Justice Department antitrust prosecutor Rebecca Meiklejohn and Internal Revenue Service agent Michael Okubo gave bond lawyers an indepth look at the investigations and prosecutions of convicted bid riggers, urging them to be more careful about looking for red flags that suggest laws are being violated in bond transactions.

The panel, chaired by Hawkins, Delafield & Wood LLP’s Howard Zucker, featured audio and visual evidence presented at the trials of broker-dealers and bankers convicted of defrauding issuers and the IRS by rigging bids for muni investment contracts.

The trials showed bids were awarded to certain firms who made kickbacks to brokers who gave them inside information about other bids. Some bidders were encouraged to place so-called courtesy bids for contacts they knew they would never win.

Okubo allowed the lawyers to listen to the audio tapes, which featured the bid riggers arranging specific rates and kickback amounts to see if they could hear the beginnings of a crime occurring.

“Does that sound like a conversation that should take place in a competitive bidding process?” he asked after one such audio clip played.

Meiklejohn said she had no experience in dealing with the municipal market before the investigation ramped up in 2005.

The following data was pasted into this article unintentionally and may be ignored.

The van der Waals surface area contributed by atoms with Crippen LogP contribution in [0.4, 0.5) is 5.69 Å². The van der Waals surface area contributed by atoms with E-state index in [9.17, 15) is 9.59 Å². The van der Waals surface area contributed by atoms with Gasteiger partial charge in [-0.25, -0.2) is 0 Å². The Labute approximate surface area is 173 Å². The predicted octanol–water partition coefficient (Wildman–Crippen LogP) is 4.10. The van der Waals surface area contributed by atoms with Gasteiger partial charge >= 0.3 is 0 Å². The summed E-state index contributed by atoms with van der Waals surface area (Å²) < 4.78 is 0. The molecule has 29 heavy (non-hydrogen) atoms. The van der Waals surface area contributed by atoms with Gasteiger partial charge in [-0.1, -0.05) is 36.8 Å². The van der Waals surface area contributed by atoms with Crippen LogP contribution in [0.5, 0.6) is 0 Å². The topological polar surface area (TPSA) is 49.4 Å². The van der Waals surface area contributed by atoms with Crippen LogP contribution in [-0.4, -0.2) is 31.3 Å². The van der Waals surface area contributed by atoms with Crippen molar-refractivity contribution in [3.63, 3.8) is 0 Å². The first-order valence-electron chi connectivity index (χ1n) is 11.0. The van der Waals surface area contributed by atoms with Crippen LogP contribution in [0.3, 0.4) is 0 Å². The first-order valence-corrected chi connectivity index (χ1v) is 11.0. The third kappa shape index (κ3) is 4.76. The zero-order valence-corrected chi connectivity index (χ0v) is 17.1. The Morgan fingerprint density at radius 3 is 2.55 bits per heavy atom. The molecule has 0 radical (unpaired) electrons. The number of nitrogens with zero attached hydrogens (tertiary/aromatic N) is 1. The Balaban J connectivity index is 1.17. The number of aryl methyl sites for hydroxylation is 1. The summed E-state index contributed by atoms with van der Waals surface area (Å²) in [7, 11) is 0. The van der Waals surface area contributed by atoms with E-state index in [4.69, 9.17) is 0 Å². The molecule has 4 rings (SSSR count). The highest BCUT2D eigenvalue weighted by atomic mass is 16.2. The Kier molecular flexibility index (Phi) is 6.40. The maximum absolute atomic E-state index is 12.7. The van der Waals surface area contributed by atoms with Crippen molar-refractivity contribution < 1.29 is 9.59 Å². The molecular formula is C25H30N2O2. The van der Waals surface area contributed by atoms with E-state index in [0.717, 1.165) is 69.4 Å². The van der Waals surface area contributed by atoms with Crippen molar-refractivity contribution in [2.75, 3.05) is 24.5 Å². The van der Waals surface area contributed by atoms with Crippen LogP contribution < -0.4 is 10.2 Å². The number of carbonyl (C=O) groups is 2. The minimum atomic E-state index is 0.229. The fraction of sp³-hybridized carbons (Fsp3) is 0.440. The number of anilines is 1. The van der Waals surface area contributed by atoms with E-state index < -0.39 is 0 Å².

“It turned out to be quite a journey,” and it’s not over yet,” she said, adding that she was glad to be able to address the role of bond counsel in the crimes.

“I’m thrilled the organization asked us to be here,” she said.

Meiklejohn said federal investigations revealed that bid documentation and certificates were routinely sent to bond counsel. That helped establish evidence of fraud by showing that bond counsel relied on those documents, and that issuers in turn relied on bond counsel, she said.

Bond lawyers should examine such documentation for red flags like qualifications and alterations, such as the “subject to market” qualification some fraudulent bidders used when submitting a bid they intended to lose.

Zucker said hearing the evidence made his hair “stand on end,” and wondered aloud whether bond lawyers should be thinking about how to make certificates less prone to abuse than they are under existing tax regulations.

Walter St. Onge, of Boston-based Edwards Wildman Palmer LLP, who testified at the bid rigging trials on the role of bond counsel, said bond lawyers certainly have a role to play if they are aware of impropriety.

“If you’re aware of this kind of misconduct, you have to deal with it,” he said.

Meiklejohn said that no particular type of bond transaction was more prone to fraud than any other type, and that the evidence the federal government accumulated during its years-long investigation showed a wide variety of issuances being used for criminal activity.

“It was really a crime of opportunity,” she said.

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